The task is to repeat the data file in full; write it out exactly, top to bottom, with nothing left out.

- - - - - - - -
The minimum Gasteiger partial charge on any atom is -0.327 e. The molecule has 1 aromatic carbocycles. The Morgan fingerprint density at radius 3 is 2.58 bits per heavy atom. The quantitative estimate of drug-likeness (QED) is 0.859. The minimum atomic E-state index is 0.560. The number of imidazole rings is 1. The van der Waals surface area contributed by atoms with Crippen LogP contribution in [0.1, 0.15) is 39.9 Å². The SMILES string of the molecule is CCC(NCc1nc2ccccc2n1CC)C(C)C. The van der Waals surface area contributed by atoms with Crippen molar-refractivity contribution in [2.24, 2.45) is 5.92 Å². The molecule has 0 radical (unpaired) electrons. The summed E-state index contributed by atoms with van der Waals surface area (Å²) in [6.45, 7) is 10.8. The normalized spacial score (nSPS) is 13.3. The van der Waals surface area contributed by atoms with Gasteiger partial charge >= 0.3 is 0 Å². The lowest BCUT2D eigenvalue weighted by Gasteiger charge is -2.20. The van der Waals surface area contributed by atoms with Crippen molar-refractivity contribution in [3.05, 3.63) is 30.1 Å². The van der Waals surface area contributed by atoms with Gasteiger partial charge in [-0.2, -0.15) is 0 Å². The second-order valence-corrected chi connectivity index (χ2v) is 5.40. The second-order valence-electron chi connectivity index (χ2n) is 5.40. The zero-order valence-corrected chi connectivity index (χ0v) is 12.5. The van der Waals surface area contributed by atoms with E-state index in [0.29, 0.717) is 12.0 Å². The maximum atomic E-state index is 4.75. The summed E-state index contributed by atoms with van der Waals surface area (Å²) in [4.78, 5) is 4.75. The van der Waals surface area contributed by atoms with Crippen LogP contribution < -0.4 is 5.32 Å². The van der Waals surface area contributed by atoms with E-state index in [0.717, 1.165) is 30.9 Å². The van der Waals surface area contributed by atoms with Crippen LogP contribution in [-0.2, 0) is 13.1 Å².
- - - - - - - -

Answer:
The minimum Gasteiger partial charge on any atom is -0.327 e. The molecule has 1 aromatic carbocycles. The Morgan fingerprint density at radius 3 is 2.58 bits per heavy atom. The quantitative estimate of drug-likeness (QED) is 0.859. The minimum atomic E-state index is 0.560. The number of imidazole rings is 1. The van der Waals surface area contributed by atoms with Crippen LogP contribution in [0.1, 0.15) is 39.9 Å². The SMILES string of the molecule is CCC(NCc1nc2ccccc2n1CC)C(C)C. The van der Waals surface area contributed by atoms with Crippen molar-refractivity contribution in [2.24, 2.45) is 5.92 Å². The molecule has 0 radical (unpaired) electrons. The summed E-state index contributed by atoms with van der Waals surface area (Å²) in [6.45, 7) is 10.8. The normalized spacial score (nSPS) is 13.3. The van der Waals surface area contributed by atoms with Gasteiger partial charge >= 0.3 is 0 Å². The lowest BCUT2D eigenvalue weighted by Gasteiger charge is -2.20. The van der Waals surface area contributed by atoms with Crippen molar-refractivity contribution in [3.05, 3.63) is 30.1 Å². The van der Waals surface area contributed by atoms with Gasteiger partial charge in [-0.2, -0.15) is 0 Å². The second-order valence-corrected chi connectivity index (χ2v) is 5.40. The second-order valence-electron chi connectivity index (χ2n) is 5.40. The zero-order valence-corrected chi connectivity index (χ0v) is 12.5. The van der Waals surface area contributed by atoms with E-state index in [0.29, 0.717) is 12.0 Å². The maximum atomic E-state index is 4.75. The summed E-state index contributed by atoms with van der Waals surface area (Å²) in [4.78, 5) is 4.75. The van der Waals surface area contributed by atoms with Crippen LogP contribution < -0.4 is 5.32 Å². The van der Waals surface area contributed by atoms with E-state index in [0.717, 1.165) is 30.9 Å². The van der Waals surface area contributed by atoms with Crippen LogP contribution in [-0.2, 0) is 13.1 Å².